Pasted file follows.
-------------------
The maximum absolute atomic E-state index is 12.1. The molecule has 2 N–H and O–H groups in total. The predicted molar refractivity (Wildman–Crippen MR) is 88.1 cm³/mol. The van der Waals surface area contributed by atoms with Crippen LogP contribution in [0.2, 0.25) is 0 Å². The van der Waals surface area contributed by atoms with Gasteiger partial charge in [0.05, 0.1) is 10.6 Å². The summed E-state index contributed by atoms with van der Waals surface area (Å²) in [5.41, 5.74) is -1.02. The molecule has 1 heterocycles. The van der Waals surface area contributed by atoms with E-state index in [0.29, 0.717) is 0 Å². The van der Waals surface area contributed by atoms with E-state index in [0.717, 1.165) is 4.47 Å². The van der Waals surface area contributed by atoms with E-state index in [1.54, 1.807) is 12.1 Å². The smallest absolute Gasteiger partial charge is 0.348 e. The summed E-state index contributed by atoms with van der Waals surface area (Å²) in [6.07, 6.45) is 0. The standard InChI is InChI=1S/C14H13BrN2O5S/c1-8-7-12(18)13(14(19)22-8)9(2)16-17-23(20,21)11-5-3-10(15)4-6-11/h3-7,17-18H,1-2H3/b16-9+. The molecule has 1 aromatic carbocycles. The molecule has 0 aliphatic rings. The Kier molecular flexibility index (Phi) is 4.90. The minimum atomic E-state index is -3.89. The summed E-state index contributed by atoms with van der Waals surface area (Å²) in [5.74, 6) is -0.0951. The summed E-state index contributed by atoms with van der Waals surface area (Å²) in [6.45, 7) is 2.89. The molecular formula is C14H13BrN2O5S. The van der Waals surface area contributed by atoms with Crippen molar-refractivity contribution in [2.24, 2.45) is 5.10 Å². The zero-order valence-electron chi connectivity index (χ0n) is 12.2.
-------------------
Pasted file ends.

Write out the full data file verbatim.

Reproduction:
The maximum absolute atomic E-state index is 12.1. The molecule has 2 N–H and O–H groups in total. The predicted molar refractivity (Wildman–Crippen MR) is 88.1 cm³/mol. The van der Waals surface area contributed by atoms with Crippen LogP contribution in [0.2, 0.25) is 0 Å². The van der Waals surface area contributed by atoms with Gasteiger partial charge in [0.05, 0.1) is 10.6 Å². The summed E-state index contributed by atoms with van der Waals surface area (Å²) in [5.41, 5.74) is -1.02. The molecule has 1 heterocycles. The van der Waals surface area contributed by atoms with E-state index in [0.29, 0.717) is 0 Å². The van der Waals surface area contributed by atoms with E-state index in [0.717, 1.165) is 4.47 Å². The van der Waals surface area contributed by atoms with E-state index in [1.54, 1.807) is 12.1 Å². The smallest absolute Gasteiger partial charge is 0.348 e. The summed E-state index contributed by atoms with van der Waals surface area (Å²) in [6.07, 6.45) is 0. The standard InChI is InChI=1S/C14H13BrN2O5S/c1-8-7-12(18)13(14(19)22-8)9(2)16-17-23(20,21)11-5-3-10(15)4-6-11/h3-7,17-18H,1-2H3/b16-9+. The molecule has 1 aromatic carbocycles. The molecule has 0 aliphatic rings. The Kier molecular flexibility index (Phi) is 4.90. The minimum atomic E-state index is -3.89. The summed E-state index contributed by atoms with van der Waals surface area (Å²) in [5.74, 6) is -0.0951. The summed E-state index contributed by atoms with van der Waals surface area (Å²) in [6.45, 7) is 2.89. The molecular formula is C14H13BrN2O5S. The van der Waals surface area contributed by atoms with Crippen molar-refractivity contribution in [2.24, 2.45) is 5.10 Å². The zero-order valence-electron chi connectivity index (χ0n) is 12.2.